Michael Schwarzer is used to changing. The former CEO of the first division football club Frankfurt Universe has worked for the American Football Association Germany (AFVD) for three years. At the time, the association hired him because Schwarzer was to advance to the final of the title in the German Football League (GFL). The game in the so-called German Bowl is something like German football’s business card.
In Frankfurt, the event was to return to the strength it once had in the 1990s, when more than 20,000 fans came to watch the final. It was Schwarzer’s task to make this possible in the town on the Main. The mission was successful – although no Frankfurt team participated in the final of the World Cup arena because Universe had missed the qualification for the highlight of the season. Nearly 21,000 fans cheered on the 10: 7 victory for the New York Lions from Braunschweig over the Schwäbisch Hall Unicorns. The German dish had regained its luster.
Schwarzer has been the new CEO of AFVD since the beginning of the year. Last year, the league final in the Frankfurt Arena was a success under his leadership – again without Frankfurt participation, but with more than 14,000 spectators, it was remarkably well attended despite pandemic times. That Schwarzer had landed a new name sponsor for the league and the final in the form of beverage producer “Shark Water” were further arguments in favor of the 34-year-old former competitive athlete.
Hard sport on runners
Schwarzer has not been active on the football field, but in another sport where helmets are used: ice hockey. He started as a teenager and was so gifted that he managed to get into EV Füssen ice hockey boarding school. “When I went there, I still had the dream of earning a living as a professional,” he says. But he quickly noticed: “Shit – there are so many better than me.” For example, there was a man named Thomas Greiss in the goal on his team. Today he plays for the Detroit Red Wings in the National Hockey League. “I was just not that good.” Nevertheless, Schwarzer remained true to the tough sport of skating, playing for the Frankfurt Lions that year, following the bankruptcy of Lions professional teams in 2010.
The fans came in droves to the rink on the Ratsweg – even though the Lions only went in search of the puck and points in the regional league. Schwarzer quickly became an audience favorite. In the first eight games for Hessians, he was always the player to score the first goal for Frankfurt. Such was also the case in the first home game, where Schwarzer quickly brought his team a 1-0 lead against Iserlohn. “I’m very grateful for this time,” said Schwarzer, who was able to make important contacts in ice hockey, which he still enjoys today.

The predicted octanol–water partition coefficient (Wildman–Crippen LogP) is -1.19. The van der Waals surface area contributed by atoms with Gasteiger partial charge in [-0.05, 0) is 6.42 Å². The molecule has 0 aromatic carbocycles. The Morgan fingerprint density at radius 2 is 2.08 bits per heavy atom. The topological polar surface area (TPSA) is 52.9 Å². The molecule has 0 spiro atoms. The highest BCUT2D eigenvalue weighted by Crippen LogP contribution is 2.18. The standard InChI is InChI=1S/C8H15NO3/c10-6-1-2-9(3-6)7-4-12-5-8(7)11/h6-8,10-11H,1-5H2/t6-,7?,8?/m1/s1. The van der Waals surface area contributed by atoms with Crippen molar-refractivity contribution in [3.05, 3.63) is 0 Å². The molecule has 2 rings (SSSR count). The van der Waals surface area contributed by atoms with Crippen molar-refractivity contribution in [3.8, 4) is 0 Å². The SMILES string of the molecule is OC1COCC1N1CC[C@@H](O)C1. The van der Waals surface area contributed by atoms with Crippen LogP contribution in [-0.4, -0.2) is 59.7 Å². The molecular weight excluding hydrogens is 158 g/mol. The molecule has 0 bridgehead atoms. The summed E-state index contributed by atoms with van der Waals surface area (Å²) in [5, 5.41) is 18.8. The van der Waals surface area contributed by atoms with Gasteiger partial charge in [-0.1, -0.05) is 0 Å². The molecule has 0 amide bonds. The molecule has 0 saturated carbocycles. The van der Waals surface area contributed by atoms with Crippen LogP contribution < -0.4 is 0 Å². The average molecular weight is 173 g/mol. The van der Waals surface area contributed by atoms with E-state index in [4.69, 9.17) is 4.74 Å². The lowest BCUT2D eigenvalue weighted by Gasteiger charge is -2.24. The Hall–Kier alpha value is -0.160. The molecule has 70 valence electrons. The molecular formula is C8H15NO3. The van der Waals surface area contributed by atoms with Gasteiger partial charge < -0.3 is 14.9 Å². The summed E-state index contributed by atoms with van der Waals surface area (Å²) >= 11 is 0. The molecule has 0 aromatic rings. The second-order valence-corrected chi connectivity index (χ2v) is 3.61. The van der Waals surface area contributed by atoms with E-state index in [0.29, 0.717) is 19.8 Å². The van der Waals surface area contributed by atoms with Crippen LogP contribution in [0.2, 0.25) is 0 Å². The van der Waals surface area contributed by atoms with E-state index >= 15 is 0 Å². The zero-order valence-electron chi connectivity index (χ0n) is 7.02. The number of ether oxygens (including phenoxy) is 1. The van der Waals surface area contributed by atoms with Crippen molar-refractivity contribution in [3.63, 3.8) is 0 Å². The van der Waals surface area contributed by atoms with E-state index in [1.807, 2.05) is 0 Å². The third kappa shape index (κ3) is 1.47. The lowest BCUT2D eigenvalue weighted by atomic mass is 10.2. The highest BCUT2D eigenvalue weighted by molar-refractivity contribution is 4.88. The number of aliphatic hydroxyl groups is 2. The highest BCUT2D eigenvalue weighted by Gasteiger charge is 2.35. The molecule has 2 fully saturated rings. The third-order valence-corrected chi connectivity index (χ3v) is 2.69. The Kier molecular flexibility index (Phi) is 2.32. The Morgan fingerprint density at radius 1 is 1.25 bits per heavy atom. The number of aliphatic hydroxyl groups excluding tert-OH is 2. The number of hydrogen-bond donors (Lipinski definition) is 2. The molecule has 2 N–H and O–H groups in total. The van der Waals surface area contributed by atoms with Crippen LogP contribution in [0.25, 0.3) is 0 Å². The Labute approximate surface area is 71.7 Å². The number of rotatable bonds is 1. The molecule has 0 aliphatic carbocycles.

The road to football official
Michael Bresagk, the former Lions professional and Löwen partner, paved the way for “Blacky” to become a football officer after he had to give up ice hockey for health reasons. “I had problems with an intervertebral disc and was faced with a choice: surgery or the end of my career.” After only being used a little as a player, in 2012 he decided to hang up his skates. The first step from puck hunter to clerk was done.
The German Football Association values Schwarzer’s flair for managing events. The bankruptcy he slipped into with Universe in 2017 seems to be over. Under his leadership, the football club had lived extremely beyond capacity and was heavily in debt. The insolvency administrator had saved the club, which is still competing in the GFL under new management. Schwarzer’s Universe Chapter ended on December 31, 2018, and he joined AFVD in January 2019.
In the association, which still has its business premises at the German Olympic Sports Federation in Otto-Fleck-Schneise, Schwarzer should continue to take care of the development of the final of the German Bowl, promote digitization and optimize cooperation with the many volunteers. employees. Challenging tasks await. The World Cup in American football will be held in Germany next year. Until then, the national team must be revived after a few years without German selection. The corona crisis and the high cost were the reasons for this, says Schwarzer, who has already had talks with potential sponsors on this topic.
The expensive live broadcasts of the GFL games on television are another important point in his future work. Of course, he knows the attraction of the European League of Football, which is a tough competitor to the GFL in a very small market. “The new league is not helping anyone as it is now,” said AFVD’s CEO. The selection of high-class players in Germany is actually too small for two competing leagues. “And it’s our clubs that train the young players.”
Schwarzer, meanwhile, has learned that few industries are as fast-paced as sports. It is also advisable to remain mobile for officials. AFVD will soon move to new business premises at the northern end. The hope of an early, busy office life is certainly not just in this industry. For in times of rapidly rising corona numbers, almost all of the association’s employees are in the home office.